Our pulmonary doctor had told us yesterday not to ask when we would go home. The answer, he said, was up to Rich.

As always, the man speaks the truth.

We asked for the Xanax to be increased an additional dose per day to help cut through the prednisone-blues. From the rest of our bag of tricks, we pulled a remedy here and there. Overnight our discussion on mind over matter fermented and took hold. In the morning, the doctor was pleased with the improvement… as were we.

Yesterday they began cutting the prednisone dose in half. Today, half again. Tomorrow, the medication will no longer be administered through his port, but will be taken in pill form, finally down to the same dosage as his last discharge. Friday, we go home.

We begin to see prednisone loosen its grip. It will be a long two months for Rich to completely wean off this necessary bane. But with the coming of spring, we’ve got plans. And as for pneumonia, we’re thinking third time’s the charm… we’re pretty much done with it. There’s more to do in life than xrays and CT scans and nebulizers. We once more take our lead from Edward Magorium, proprietor of the Wonder Emporium, Toy Empressario, Wonder Afficianado and Avid Shoewearer who knowingly said, “Your life is an occasion. Rise to it.”

In the season of resurrection, it’s time for us too to rise to the occasion!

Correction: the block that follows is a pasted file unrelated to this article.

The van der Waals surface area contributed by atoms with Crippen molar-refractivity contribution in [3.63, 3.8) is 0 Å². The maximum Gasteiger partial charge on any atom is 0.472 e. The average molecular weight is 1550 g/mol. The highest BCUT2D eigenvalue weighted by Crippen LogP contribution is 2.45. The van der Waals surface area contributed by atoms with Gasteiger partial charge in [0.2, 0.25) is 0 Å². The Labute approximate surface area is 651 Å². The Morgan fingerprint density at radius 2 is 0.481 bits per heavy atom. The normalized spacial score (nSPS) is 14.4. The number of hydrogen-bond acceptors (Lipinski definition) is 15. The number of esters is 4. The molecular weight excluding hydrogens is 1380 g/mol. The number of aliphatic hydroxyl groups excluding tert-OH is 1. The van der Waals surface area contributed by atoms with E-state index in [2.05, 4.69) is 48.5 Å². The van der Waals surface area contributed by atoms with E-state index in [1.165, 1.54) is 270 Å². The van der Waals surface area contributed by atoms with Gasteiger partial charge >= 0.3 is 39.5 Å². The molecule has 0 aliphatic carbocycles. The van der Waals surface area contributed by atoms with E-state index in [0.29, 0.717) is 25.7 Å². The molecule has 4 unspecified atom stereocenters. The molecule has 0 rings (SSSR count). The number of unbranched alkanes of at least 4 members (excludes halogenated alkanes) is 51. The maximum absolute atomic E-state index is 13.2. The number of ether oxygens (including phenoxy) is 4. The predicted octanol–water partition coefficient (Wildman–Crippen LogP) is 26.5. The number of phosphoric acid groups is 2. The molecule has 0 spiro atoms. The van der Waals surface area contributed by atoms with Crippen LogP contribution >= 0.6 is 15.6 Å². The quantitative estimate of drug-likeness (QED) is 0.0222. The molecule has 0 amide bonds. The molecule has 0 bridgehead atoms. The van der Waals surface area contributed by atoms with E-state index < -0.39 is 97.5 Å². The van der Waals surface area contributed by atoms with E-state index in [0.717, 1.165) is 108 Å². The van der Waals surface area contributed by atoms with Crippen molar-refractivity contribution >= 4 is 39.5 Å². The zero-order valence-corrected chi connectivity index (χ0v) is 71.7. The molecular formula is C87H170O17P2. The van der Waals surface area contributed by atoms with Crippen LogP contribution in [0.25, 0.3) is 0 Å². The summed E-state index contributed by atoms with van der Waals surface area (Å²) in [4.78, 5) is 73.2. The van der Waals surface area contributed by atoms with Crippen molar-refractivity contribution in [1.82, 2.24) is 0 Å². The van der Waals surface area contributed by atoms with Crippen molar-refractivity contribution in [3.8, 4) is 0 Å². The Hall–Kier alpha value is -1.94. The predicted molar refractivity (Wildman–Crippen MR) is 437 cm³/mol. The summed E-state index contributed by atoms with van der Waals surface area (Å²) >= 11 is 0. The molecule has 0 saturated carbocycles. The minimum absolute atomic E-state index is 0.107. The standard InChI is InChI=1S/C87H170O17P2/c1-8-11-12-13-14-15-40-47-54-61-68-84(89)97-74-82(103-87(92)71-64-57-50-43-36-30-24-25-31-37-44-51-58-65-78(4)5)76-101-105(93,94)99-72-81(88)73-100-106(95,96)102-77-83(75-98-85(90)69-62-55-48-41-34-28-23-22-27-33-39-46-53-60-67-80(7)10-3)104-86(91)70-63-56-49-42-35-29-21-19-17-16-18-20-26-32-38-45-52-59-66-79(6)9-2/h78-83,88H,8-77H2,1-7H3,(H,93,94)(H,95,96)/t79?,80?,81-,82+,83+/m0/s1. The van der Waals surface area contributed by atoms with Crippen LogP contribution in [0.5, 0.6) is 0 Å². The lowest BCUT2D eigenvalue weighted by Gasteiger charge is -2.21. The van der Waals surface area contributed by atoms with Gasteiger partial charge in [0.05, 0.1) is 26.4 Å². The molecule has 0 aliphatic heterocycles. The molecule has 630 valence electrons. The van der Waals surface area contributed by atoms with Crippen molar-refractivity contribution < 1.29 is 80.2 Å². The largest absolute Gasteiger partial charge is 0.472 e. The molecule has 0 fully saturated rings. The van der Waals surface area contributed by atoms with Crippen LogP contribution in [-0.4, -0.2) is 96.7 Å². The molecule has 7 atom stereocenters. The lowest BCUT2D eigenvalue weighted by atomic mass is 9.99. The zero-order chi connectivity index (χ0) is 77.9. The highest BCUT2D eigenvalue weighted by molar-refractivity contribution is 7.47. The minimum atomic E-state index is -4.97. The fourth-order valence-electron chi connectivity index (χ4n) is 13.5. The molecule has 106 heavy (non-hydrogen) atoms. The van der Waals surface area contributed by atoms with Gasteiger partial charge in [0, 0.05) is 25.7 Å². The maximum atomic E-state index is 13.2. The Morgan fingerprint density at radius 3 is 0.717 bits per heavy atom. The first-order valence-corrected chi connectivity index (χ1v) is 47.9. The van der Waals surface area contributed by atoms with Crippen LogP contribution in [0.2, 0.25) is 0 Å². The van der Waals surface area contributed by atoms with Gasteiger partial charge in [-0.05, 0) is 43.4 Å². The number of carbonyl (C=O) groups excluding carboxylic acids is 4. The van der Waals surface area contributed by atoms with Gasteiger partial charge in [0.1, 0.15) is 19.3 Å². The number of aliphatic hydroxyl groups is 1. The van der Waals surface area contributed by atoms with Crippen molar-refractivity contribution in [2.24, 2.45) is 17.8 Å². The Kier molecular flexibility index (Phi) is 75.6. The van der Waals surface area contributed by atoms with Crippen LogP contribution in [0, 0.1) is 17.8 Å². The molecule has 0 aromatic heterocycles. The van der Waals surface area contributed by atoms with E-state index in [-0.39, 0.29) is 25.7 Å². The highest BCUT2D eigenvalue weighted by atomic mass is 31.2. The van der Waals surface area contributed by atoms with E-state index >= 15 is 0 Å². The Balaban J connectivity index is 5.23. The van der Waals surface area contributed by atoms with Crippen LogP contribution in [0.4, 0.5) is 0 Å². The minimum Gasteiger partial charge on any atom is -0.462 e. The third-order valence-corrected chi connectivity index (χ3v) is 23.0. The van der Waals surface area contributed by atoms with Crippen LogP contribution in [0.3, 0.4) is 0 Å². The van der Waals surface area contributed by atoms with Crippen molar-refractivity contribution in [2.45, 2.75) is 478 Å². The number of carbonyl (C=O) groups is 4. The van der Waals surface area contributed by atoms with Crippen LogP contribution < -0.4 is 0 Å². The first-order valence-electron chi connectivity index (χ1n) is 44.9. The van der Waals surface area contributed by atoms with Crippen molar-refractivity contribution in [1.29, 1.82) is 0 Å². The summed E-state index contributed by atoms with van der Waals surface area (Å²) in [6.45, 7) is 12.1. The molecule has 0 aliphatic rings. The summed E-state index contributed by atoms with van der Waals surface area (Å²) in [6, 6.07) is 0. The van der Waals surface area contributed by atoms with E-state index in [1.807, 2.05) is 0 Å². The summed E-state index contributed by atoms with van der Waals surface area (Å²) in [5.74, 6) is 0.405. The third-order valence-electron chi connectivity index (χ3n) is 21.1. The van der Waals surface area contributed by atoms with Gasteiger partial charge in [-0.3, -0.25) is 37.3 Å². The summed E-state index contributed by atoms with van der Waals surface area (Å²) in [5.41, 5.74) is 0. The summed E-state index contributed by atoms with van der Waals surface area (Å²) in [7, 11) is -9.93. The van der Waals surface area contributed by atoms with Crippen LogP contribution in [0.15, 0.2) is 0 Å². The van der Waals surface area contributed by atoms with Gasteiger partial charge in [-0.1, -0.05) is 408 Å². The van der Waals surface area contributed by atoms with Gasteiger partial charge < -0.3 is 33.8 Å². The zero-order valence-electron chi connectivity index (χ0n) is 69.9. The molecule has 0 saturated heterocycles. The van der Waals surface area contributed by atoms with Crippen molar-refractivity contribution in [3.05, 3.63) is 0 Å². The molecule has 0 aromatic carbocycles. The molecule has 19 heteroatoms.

Daddy’s Moon Fall Down!

11021432_10152365067462824_628903663406885326_oThirty years ago, we would regularly take the kids to Old Sturbridge Village in Massachusetts for the weekend where we would always have at least one meal at the Publick House. On one such night, Rich was carrying Emily, who was not yet three, through the sandy parking lot and pointed to a full moon. “That’s Daddy’s moon. “ As he told her that, his legs slipped out from under him and he fell, protecting Emily from the fall. She sat up and said “Daddy’s moon fall down!” From that point forward, every full moon was identified by her as “daddysmoonfalldown.”

We were lucky last weekend to be able to revisit OSV and the Publick House with friends. Rich was given the all-clear by his team of doctors and we knew that going to a familiar venue would allow us a relaxing weekend away without the pressure to see and do everything. We would also once more go to the Salem Cross Inn and enjoy their fireside feast. Sharing it all with Arlene and Kevin would allow us to see it all with fresh eyes and we knew we had a team to lean on if we needed help. We are blessed with our friends.